JOHANNESBURG – The detentions of Nigerian publisher Agba Jalingo and Ethiopian editor Fekadu Mahtemework – the only journalists behind bars for their work in their countries, only tell part of the story of their governments’ crackdowns on freedom of expression, the Committee to Protect Journalists (CPJ) said on Wednesday.
The CPJ Africa programme’s Muthoki Mumo and Jonathan Rozen said investigations throughout 2019 to compile the organisation’s list of 250 journalists imprisoned in connection with their work identified multiple complex cases of jailed activist-journalists, whose ongoing detentions were found to be more connected with their political activities than their journalistic work.
"One example is Oyomole Sowore, the Nigerian activist and journalist who founded the Sahara Reporters news website. Sowore does not appear on CPJ’s prison census. But his detention, and that of other activist-journalists arrested in Ethiopia, matters," they said.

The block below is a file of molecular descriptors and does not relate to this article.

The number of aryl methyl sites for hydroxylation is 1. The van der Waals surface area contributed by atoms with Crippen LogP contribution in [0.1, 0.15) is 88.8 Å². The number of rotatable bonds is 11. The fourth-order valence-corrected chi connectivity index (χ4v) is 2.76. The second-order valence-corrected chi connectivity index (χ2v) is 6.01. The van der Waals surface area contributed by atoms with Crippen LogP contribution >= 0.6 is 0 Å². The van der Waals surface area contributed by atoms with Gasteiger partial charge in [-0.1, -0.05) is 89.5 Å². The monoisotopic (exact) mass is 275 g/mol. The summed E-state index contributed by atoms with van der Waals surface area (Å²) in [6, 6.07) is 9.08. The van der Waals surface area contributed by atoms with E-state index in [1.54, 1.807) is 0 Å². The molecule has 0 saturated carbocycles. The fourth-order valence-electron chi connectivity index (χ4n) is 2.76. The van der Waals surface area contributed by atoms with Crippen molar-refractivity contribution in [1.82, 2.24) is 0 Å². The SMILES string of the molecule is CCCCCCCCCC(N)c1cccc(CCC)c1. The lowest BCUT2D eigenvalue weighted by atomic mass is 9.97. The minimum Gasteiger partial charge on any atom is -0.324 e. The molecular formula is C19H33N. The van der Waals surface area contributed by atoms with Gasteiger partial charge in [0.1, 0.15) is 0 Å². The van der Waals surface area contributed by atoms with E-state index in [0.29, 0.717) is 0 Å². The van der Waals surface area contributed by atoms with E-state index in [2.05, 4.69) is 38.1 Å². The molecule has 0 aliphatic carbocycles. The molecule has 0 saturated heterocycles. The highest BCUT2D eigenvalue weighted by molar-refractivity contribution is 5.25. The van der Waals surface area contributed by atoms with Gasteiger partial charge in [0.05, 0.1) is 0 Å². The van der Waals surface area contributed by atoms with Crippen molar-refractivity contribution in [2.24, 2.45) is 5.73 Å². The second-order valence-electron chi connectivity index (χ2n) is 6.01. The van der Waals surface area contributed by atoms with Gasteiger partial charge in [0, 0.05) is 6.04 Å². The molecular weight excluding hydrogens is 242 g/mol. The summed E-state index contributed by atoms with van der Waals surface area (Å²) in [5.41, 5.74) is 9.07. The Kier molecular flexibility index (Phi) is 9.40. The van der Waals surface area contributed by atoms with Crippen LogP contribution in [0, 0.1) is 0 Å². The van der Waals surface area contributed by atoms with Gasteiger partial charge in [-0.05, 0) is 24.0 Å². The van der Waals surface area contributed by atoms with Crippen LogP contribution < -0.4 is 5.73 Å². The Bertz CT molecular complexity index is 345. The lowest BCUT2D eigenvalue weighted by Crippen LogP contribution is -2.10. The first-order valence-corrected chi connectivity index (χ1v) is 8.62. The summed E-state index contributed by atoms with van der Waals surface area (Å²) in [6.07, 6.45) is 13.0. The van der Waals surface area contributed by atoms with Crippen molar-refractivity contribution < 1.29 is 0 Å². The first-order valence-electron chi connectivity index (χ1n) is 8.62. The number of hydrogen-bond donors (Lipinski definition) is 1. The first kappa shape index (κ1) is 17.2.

Sahara Reporters’ investigations into alleged corruption and other political issues in Nigeria had drawn the ire of officials and CPJ had documented repeated efforts over recent months to intimidate the paper’s staff and take the website offline, Mumo and Rozen said in a statement.
Similarly, they said, CPJ research indicated old tools of censorship had re-emerged across Ethiopia to silence dissenting voices, despite the reforms made under Prime Minister Abiy Ahmed.
"The arrest and detention of activist-journalists in Ethiopia may be less widely publicized, but they are equally alarming," they said.
African News Agency (ANA)